Xanthia Bianca Johnson, a Washington-based psychotherapist who works closely with adolescents and families, told The Post that in her experience, using shame as a disciplinary tool is often counterproductive. When children misbehave, she said, they’re letting parents know that they’re in distress. The goal of effective discipline, she said, is giving children an opportunity to reflect on their mistakes; that, she said, becomes increasingly hard to do if they’re “distracted” by blame and shame.
“There’s lots of research that supports the fact that when a child is blamed or shamed it triggers their nervous system, and when the nervous system is shut down, it is directly connected to the brain,” she said. “The part of the brain that processes logic gets shut off and it can actually stunt physical and emotional growth.”
The idea of using humiliation as a form of discipline is nothing new, said Wanda Wheeler, a clinical social worker who works closely with families. Consider dunce hats and parents who came to school to spank their children in front of classmates, she said. But, Wheeler said, children often lack the self-esteem to brush aside humiliating situations.
“It may have a temporary effect that results in changes in behavior, but there could also be a deeper or more lasting effect on the child’s self image,” she said.
Douglas Gotel, a clinical social worker and credentialed play therapist, said different communities rely on different disciplinary measures, but in his experience shame and humiliation build resentment and erode self-esteem over time.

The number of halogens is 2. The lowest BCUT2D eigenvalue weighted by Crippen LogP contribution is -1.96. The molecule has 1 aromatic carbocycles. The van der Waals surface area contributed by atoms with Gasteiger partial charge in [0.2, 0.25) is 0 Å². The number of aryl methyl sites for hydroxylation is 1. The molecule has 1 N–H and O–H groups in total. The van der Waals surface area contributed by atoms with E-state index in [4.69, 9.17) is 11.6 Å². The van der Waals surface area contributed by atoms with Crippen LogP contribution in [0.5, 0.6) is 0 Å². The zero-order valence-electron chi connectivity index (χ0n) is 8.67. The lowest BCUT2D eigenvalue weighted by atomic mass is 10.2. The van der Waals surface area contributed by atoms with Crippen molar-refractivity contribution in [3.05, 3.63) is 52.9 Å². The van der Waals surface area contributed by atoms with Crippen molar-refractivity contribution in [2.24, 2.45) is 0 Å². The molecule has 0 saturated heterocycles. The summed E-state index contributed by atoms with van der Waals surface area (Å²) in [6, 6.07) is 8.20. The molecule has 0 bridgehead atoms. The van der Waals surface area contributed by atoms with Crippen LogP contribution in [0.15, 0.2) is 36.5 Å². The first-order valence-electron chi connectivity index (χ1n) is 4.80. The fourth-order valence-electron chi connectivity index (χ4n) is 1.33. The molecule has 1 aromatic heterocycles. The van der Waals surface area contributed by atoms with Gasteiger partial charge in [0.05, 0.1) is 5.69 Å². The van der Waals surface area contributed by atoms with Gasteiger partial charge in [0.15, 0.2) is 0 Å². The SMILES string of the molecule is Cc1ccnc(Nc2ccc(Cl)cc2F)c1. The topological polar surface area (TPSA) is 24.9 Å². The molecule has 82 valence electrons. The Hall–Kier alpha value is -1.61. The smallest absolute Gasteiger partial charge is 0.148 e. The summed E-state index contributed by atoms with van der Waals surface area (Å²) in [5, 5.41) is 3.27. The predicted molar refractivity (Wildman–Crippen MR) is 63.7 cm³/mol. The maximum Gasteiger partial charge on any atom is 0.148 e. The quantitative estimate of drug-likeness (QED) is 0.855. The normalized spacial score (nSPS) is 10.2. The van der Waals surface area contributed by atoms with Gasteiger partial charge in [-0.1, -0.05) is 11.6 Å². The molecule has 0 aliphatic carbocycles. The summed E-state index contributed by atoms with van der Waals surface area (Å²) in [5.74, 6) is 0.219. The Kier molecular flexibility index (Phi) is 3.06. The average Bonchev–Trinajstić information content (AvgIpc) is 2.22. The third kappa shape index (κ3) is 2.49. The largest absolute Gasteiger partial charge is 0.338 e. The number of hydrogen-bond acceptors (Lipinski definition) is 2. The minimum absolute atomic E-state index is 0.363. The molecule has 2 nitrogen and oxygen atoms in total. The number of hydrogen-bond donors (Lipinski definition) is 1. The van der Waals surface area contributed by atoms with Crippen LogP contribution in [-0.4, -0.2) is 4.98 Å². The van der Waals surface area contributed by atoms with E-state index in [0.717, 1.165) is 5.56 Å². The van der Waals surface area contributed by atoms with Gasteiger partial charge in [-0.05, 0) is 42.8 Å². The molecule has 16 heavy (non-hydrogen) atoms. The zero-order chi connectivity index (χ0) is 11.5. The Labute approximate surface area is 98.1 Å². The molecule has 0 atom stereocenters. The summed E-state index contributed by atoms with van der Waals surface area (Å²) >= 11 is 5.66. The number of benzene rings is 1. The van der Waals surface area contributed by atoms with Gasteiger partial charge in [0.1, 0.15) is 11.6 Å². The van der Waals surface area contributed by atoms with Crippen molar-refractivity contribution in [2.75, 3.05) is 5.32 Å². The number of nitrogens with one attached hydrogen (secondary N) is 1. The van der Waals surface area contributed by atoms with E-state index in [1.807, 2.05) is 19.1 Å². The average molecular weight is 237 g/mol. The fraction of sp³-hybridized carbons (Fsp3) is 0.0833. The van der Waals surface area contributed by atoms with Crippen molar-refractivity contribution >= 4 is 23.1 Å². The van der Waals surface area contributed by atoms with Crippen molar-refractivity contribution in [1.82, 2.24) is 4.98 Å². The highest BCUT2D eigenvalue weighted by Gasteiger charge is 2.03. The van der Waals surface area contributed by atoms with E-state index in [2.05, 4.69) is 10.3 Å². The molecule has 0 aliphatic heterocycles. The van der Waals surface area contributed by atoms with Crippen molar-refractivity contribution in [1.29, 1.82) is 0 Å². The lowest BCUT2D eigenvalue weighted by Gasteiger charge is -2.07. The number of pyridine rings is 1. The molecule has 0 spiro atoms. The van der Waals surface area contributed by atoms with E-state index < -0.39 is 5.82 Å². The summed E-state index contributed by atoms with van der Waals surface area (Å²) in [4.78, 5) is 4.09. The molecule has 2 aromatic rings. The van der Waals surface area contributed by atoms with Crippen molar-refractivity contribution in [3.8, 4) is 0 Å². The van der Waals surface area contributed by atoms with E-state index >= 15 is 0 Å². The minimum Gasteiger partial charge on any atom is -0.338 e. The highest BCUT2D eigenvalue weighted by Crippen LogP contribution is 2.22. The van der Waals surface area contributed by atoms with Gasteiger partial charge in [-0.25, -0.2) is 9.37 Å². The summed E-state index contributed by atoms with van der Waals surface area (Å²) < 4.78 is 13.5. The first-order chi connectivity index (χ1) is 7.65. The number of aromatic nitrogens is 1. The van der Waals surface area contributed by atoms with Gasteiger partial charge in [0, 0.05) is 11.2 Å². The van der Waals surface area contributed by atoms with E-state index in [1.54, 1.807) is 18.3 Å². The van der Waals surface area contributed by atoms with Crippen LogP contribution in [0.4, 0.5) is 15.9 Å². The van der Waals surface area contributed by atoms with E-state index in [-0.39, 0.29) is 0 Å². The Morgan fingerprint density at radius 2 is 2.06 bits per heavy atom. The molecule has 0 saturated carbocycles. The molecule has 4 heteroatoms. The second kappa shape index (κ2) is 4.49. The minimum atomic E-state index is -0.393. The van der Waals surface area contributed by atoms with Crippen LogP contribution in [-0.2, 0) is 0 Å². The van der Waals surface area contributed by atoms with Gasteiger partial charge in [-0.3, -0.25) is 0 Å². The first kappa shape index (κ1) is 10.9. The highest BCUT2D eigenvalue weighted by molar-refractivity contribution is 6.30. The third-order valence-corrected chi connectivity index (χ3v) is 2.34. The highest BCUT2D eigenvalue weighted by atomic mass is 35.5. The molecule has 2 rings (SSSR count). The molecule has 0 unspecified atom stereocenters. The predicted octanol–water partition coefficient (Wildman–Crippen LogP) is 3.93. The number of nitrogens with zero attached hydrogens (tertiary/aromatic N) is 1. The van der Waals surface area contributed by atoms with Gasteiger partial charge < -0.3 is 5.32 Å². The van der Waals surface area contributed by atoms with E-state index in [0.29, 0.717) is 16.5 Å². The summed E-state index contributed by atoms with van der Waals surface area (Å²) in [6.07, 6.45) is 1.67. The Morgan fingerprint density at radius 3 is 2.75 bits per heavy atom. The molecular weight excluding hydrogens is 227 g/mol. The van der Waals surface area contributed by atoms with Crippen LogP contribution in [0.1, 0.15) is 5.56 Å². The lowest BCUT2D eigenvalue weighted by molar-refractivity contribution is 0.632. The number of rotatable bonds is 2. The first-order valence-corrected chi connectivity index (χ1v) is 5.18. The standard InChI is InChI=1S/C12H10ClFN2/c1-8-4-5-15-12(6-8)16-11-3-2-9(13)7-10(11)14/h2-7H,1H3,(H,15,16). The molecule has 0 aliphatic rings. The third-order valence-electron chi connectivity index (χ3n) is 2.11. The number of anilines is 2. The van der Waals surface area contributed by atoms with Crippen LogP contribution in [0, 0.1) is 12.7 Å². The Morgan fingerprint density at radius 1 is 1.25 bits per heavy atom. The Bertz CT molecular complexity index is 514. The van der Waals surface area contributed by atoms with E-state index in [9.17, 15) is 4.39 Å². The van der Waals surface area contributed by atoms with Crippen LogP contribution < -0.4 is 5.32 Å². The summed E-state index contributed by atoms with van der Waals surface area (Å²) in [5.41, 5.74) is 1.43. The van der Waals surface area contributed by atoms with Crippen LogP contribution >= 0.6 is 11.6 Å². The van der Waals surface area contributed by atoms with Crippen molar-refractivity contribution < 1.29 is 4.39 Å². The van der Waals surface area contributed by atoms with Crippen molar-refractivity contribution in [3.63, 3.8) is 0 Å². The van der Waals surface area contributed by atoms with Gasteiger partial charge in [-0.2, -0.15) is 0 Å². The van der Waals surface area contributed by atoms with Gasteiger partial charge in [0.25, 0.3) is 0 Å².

“It may work for her, it may work for that community, but there are more effective ways to teach values,” he told The Post, referring to the 10-year-old’s mother. “…This is controversial and some people will look at it as draconian, but the mother is making an attempt the best way she can, with whatever parenting skills she has. While this is not the most effective method, she is trying to hold her child accountable for an infraction while providing him with structure and discipline.”
One person who is willing to make a value judgement is Willie Jefferson Jr., a Houston father of two who shaved his 11-year-old son’s head after he misbehaved in class last fall. “I know what works for my children,” said Jefferson, who noted that he grew up in an “old school Mississippi family,” where corporal punishment was the norm. “When I spank, it corrects behavior. You may be able to talk to some kids; for others a spanking or an embarrassing haircut may be a great option.”
Jefferson told The Post that the threat of public humiliation was so effective, his son is still on good behavior several months after he was given an old-man haircut. He noted that spanking or a humiliating haircut should be a last resort for parents, but an option nonetheless.
“Shaming isn’t bad for children if it teaches respect,” he said. “It taught me respect, it taught my parents respect, it taught my grandparents and great grandparents respect, and that’s what I’m going to stick with.”
And the 10-year-old boy at the top of this post? Fredrick, the Georgia barbershop owner, said the child returned to get his hair fixed. After four days of public humiliation, the boy’s mother told the barber her son had learned his lesson — and even started calling himself “old man Jenkins.”
“He understood why it happened and he rolled with it and allowed it to make him stronger,” Fredrick said. “You gotta reach these kids somehow, and I would gladly do it again.”
Peter Holley is a general assignment reporter at The Washington Post. He can be reached at firstname.lastname@example.org.